5. What the movie added to your visual literacy?
    As I watched this film, the main aspect I thought about was perception. The way that people perceive the world "colors" their every move. The blonde cop, for example, is led to believe that black people can't be trusted. When he picks up one of the black criminals on the street, he is quick to assume that the man is going to pull a gun out of his pocket instead of the statue, so he fatally shoots the man.
  6. What kind of artistic and/or visual means did the director use in the movie to focus our attention?
    One of my favorite artistic components of the movie is the scene where the blonde man's car is burning, and the black TV director pull his car to the side of the road to get out. There is white powder flying through the air from the fire, yet it is also snowing. I really liked this image.
    Another part of the film that was very powerful for me is when the racist police officer must pull the black woman who he groped out of the burning car. This part made me cry because I think it is the past I could identify with most as a woman. He easily could have left the woman to burn, yet he dove back into the car to pull her out. To me, this is the most hopeful image of the whole movie: the most racist man, when it comes down to it, will risk his life to save the black woman who he belittled and assaulted earlier in the film.
  7. Additional comments/and or analysis/and or other movies recommendations (optional).
    What a great movie! Like I said, I've seen this movie before, but I enjoyed it more now that I am older and can understand the film's purpose better.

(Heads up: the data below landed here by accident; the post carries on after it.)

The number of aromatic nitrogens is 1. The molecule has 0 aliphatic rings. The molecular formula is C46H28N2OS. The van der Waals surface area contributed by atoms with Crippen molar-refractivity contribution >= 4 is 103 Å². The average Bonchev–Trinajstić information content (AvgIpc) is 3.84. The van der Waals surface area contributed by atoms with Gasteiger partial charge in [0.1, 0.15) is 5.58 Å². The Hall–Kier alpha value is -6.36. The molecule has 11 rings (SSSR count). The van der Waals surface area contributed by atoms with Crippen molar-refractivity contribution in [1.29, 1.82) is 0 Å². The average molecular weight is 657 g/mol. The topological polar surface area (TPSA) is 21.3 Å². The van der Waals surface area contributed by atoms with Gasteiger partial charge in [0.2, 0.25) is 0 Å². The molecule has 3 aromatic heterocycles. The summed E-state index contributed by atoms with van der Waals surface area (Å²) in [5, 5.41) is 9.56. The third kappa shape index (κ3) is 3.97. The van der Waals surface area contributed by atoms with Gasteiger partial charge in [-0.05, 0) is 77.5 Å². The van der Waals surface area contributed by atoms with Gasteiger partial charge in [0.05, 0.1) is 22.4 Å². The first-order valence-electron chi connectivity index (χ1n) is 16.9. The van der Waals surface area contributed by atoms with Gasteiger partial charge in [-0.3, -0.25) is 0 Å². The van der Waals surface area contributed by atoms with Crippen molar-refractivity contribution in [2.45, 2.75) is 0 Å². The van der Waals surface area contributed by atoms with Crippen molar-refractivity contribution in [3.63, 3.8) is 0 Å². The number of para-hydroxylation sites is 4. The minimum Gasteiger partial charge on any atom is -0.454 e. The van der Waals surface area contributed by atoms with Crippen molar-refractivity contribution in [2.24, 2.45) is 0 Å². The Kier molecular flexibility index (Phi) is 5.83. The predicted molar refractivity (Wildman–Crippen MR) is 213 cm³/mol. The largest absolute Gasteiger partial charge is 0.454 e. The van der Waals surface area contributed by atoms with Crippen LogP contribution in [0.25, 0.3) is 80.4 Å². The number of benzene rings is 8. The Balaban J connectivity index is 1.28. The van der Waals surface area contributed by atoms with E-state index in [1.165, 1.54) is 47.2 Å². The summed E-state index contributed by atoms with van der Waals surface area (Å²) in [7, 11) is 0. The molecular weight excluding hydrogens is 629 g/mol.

Thursday, November 10, 2016

Aha Journal November 10th: Body Image

Body Image in College

After watching Killing Us Softly, I have paid more attention to how women, especially in college, obsess over their bodies. On Monday, our professor asked us to bring a couple of images we have seen in ads which portray what women should look like.

Here are a couple of images I found:

This image, taken from an ad that appeared in Seventeen Magazine, shows a woman with perfect skin. If you look closer, she is holding her knee in the photo, but her knee doesn't connect to her body. Clearly, this image was photoshopped.

This is an ad from Cosmo. The image is negative for both women and men. For women, it suggests you must wear a tight pink dress, have windblown hair and wear this perfume to get a man's attention. For men, it suggests you must have abs and muscles to win over an attractive woman.

The ads I found disturbed me. People my age often make comments that they do not pay attention to ads, yet what they say about their bodies suggests they do look at the ads and compare themselves to them constantly.